Come quickly, I am tasting the stars!
~ Dom Perignon, at the moment he discovered Champagne.
We all love a glass (or two) of Champagne, but what do we really know when it comes to serving our favourite holiday sipper? Since holiday hosting seems to be in full swing, here are a few things you should know before chosing a bottle of bubbly for NYE.
1. Champagne is different from Sparkling Wine. Champagne with a capital "C" can only come from the Champagne region in France. Meaning that the grapes used to make the wine are grown in Champagne and the wine is made according to the specialised Champagne method. However, champagne (with a lower case "c") can be from other areas. Bottles labeled "Method Champenoise" or "Traditional Method" are made the same way true Champagne is but are moderately priced and just as good.
2. How to tell the difference between Sweet & Dry Champagne: For dry Champagne look for "Brut" on the label. If you prefer dry Champagne which is a little sweet look for "extra dry" or "extra sec" on the label. For sweet Champagne opt for Moscato, it has soft bubbly quality and pairs well with desserts.
3. How to chill Champagne: Temperature determines the rate at which the bubbles are released. A bottle of Champagne should never be opened at room temperature as it will quickly froth up and go flat. It's ideally served at 5-7°C. Chill it in the refrigerator for approx. 3 hours and once opened keep it cold in a bucket with a mix of ice and water.
4. How to safely open a bottle: While most people think opening a bottle of Champagne involves popping the cork, the cork should in fact ease out of the bottle with a mere whisper. Holding the base of the bottle with one hand twist the other hand on the bottle (not the cork) slowly in opposite direction. Let the pressure in the bottle gently force out the cork with a sigh and not a bang.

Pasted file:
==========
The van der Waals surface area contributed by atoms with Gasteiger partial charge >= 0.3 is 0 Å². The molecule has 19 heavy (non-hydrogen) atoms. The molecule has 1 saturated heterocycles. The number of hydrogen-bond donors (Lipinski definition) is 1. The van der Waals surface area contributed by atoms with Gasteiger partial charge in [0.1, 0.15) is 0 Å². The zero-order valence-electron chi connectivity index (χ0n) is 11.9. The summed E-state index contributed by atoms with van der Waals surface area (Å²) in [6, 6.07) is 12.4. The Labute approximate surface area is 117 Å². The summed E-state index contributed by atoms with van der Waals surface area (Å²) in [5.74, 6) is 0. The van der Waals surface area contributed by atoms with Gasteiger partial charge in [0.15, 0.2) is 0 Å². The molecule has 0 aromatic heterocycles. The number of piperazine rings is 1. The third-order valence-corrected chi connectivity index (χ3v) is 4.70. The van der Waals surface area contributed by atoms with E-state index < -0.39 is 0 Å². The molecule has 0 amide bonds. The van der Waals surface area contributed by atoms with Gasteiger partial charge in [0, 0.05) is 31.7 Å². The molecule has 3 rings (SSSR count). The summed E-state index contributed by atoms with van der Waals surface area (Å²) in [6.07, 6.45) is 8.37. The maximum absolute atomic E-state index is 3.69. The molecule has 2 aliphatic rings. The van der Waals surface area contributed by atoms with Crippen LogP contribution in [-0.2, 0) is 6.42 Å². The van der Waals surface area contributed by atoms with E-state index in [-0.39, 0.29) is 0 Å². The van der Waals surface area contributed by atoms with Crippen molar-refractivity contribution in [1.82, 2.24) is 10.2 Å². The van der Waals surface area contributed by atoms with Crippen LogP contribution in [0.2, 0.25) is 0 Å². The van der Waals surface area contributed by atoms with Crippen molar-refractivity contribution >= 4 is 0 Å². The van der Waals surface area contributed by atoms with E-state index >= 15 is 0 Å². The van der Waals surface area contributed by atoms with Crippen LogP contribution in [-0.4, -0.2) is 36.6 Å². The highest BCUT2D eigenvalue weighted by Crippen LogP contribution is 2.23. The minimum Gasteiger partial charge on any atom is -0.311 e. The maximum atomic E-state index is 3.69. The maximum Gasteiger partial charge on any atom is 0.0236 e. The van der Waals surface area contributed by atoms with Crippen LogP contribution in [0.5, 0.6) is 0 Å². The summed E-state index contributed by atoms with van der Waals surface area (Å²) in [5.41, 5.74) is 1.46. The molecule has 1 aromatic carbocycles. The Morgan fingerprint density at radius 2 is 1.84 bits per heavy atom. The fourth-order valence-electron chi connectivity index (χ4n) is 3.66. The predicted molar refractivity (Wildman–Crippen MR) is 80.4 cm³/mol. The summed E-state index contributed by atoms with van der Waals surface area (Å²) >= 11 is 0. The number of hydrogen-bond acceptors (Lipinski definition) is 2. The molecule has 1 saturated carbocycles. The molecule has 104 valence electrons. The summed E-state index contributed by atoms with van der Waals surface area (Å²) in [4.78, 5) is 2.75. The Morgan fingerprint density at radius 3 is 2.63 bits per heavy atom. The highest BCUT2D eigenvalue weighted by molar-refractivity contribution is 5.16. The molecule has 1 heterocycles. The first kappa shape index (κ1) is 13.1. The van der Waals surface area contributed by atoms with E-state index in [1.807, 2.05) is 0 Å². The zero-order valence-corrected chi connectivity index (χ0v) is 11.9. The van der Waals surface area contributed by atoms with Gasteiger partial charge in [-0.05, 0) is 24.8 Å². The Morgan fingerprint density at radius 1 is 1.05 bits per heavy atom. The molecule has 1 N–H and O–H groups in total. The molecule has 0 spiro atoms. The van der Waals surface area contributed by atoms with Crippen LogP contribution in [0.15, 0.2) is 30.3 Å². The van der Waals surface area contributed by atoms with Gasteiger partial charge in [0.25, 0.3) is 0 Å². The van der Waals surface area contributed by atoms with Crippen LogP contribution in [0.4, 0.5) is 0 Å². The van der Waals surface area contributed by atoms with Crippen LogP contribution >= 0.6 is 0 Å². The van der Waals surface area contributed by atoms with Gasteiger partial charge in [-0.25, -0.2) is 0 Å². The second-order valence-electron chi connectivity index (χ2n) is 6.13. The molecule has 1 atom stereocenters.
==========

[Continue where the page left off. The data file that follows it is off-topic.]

5. Champagne is best served in flutes or tulip shaped glasses. Tall glasses provide a great visual of a row of bubbles trailing from the bottom of the glass to the top and enhance the celebratory experience of sipping Champagne. Wide and shallow glasses make the Champagne mousse go flat quickly and it's aroma cannot be appreciated. If you have fine crystal, be sure to use it as the irregularities in this elegant glass keep the bubbles alive longer.
Tips | and suggestions:
* Wine Alternatives: If Champagne is not readily available on hand a few sparkling wine alternatives to try are Cava (Spain), Prosecco (Italy) and Sparkling (UK).
* Storing leftover Champagne: Although leftover Champagne is a rare dilemma since it is such a crowd pleaser, there are special sparkling wine stoppers that attach to the bottle and keep the wine bubbly for a day or two more. However, if you know you aren't going to consume the entire bottle beforehand try and purchase a half bottle which are easily available at wine shops.
* Recommendations: Each Champagne has its own nuance, do experiment and try a variety of them before settling on a brand and a style that you most enjoy. After all the most important thing to know about buying Champagne is to pick one that makes you the happiest!